That is, it is not the same as when there is a renewal being processed, time when you can request a return authorization and leave Spain. This authorization to come back guarantees that our card is being renewed, and acts as a legal confirmation, replacing the official card itself.

However, if you initiate an appeal it is because your renewal or initial application has been rejected, so it is not equivalent to being “in process”. That is why you cannot request a return authorization and enter freely in return in those cases.

Our recommendation is that you stay in Spain for the month that it takes to resolve the appeal.

The best way to get a favorable resolution

This is undoubtedly a critical moment. Your residency application has just been refused, and the appeal is your last option. If it also gets rejected, you will need to leave Spain and lose the possibility of residing in the country.

So making sure the appeal is favorable and that it succeeds is essential.

What is then the key to victory in this regard?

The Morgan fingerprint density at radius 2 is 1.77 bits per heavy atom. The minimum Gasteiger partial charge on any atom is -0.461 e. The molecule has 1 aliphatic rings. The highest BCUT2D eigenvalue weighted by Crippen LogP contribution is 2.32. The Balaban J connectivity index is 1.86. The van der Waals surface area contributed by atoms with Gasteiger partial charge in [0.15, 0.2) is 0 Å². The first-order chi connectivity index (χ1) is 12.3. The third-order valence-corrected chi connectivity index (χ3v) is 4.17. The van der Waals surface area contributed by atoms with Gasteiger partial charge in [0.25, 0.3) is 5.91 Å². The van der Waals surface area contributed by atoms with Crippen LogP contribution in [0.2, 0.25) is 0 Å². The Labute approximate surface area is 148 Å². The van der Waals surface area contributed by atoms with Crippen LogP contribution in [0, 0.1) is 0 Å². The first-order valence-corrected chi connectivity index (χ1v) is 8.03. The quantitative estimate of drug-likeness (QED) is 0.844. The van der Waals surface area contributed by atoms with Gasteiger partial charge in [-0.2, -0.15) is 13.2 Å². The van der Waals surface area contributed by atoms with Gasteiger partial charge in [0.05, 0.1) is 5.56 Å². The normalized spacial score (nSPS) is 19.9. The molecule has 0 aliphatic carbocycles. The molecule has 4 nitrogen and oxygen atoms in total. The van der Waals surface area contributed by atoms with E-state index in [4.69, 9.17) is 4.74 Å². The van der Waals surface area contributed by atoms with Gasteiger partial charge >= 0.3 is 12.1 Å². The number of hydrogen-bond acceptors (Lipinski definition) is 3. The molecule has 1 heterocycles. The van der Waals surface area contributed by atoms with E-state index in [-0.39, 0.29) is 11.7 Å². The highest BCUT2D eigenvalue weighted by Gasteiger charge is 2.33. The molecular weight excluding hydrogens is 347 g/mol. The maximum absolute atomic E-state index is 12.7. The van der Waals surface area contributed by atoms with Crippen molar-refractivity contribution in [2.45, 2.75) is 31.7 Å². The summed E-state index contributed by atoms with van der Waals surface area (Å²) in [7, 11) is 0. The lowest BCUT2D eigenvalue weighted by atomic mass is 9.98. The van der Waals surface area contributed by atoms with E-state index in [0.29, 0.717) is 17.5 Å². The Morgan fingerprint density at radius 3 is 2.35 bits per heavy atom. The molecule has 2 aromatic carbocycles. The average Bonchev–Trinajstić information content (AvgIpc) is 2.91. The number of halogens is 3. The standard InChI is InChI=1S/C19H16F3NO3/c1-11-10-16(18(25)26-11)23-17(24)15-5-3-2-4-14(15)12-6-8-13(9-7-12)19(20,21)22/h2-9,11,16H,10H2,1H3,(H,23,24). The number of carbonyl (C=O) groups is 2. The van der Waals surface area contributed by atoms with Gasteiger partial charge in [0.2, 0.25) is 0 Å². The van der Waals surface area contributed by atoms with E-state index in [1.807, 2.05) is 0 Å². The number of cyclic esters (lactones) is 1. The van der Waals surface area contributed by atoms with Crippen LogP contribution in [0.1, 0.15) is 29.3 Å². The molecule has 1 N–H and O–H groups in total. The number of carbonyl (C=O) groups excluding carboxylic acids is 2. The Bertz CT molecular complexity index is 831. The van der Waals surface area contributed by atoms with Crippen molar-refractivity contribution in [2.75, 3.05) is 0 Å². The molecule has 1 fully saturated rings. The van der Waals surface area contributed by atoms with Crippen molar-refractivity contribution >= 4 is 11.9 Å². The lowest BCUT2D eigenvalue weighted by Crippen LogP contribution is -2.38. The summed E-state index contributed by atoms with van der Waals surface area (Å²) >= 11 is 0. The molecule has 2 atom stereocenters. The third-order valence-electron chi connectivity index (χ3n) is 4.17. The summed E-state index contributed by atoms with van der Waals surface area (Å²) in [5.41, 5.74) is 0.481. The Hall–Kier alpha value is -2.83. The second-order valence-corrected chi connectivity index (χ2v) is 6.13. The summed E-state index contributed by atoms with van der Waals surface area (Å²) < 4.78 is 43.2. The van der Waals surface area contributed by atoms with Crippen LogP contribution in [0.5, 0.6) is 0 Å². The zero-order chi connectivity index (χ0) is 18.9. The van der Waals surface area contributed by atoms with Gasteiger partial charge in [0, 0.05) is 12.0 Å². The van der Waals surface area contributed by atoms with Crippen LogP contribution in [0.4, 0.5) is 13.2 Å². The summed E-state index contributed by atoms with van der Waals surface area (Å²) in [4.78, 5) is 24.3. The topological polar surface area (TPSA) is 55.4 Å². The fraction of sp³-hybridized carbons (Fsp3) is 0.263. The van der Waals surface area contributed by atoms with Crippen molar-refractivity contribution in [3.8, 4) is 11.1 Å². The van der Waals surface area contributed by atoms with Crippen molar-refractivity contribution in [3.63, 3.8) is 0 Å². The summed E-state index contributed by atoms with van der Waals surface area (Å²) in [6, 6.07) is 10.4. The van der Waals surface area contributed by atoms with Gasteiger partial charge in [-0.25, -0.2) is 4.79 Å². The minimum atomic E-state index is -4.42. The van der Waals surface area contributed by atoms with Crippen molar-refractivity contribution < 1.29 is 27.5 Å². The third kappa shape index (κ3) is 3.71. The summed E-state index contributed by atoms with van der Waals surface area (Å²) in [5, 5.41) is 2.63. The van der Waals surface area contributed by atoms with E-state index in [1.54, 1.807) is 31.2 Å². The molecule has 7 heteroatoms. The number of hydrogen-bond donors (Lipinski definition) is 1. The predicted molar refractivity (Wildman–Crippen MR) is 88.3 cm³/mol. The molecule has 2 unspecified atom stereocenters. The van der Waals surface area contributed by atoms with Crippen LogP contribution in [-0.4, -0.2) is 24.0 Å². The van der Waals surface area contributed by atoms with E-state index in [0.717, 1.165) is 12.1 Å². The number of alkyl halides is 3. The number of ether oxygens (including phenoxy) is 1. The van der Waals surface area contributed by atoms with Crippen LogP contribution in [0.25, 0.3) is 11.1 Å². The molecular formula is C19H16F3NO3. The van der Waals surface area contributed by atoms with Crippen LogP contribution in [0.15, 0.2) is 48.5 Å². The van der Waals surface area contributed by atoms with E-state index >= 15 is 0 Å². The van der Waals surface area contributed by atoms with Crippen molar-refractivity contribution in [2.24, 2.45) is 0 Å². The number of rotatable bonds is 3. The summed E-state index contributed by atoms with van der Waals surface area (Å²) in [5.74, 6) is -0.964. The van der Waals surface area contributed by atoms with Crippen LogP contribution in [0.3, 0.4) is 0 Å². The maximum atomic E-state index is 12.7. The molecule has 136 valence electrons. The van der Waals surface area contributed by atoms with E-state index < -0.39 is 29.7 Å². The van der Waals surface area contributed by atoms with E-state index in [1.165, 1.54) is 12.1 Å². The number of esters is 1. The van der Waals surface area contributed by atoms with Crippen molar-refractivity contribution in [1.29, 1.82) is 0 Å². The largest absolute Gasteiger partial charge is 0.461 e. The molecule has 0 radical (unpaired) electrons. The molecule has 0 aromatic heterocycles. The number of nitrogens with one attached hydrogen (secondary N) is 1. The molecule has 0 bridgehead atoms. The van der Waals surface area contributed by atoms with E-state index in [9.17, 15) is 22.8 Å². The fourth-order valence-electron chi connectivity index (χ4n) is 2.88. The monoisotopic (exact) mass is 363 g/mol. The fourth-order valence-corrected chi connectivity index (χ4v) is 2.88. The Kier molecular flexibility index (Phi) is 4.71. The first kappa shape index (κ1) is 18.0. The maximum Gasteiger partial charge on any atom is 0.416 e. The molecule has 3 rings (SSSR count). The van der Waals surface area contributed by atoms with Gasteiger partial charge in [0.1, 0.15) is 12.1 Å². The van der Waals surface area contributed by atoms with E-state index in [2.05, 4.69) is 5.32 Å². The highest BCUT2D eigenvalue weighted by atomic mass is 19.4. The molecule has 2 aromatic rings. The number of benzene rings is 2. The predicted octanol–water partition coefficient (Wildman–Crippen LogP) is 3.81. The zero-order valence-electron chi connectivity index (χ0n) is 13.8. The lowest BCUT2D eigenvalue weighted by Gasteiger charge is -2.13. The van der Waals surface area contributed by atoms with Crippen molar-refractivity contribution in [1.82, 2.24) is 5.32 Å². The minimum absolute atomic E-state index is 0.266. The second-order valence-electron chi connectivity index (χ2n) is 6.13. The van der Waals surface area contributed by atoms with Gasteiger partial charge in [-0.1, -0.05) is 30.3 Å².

Well, there is an infallible strategy that you should definitely use: avoid having to resort to it.

The key to a favorable appeal is to avoid getting your application for renewal or initial card rejected in the first place. It’s that simple.

To do so, you must take into account the specific requirements for your application. If you make sure you comply with all the requirements the immigration law in Spain dictates, it is almost impossible for your application to be rejected, so you will never have to reach the point of needing to appeal.

So, our advice is to talk to a lawyer first.

Find out all the detail of what is needed to apply for your residence permit or to renew it, and let them take care of everything.

Appealing is not an ideal situation, but with a little planning, you can avoid it.

In this sense, our team of lawyers is at your disposal to help you with your application:

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immigration appeal in Spain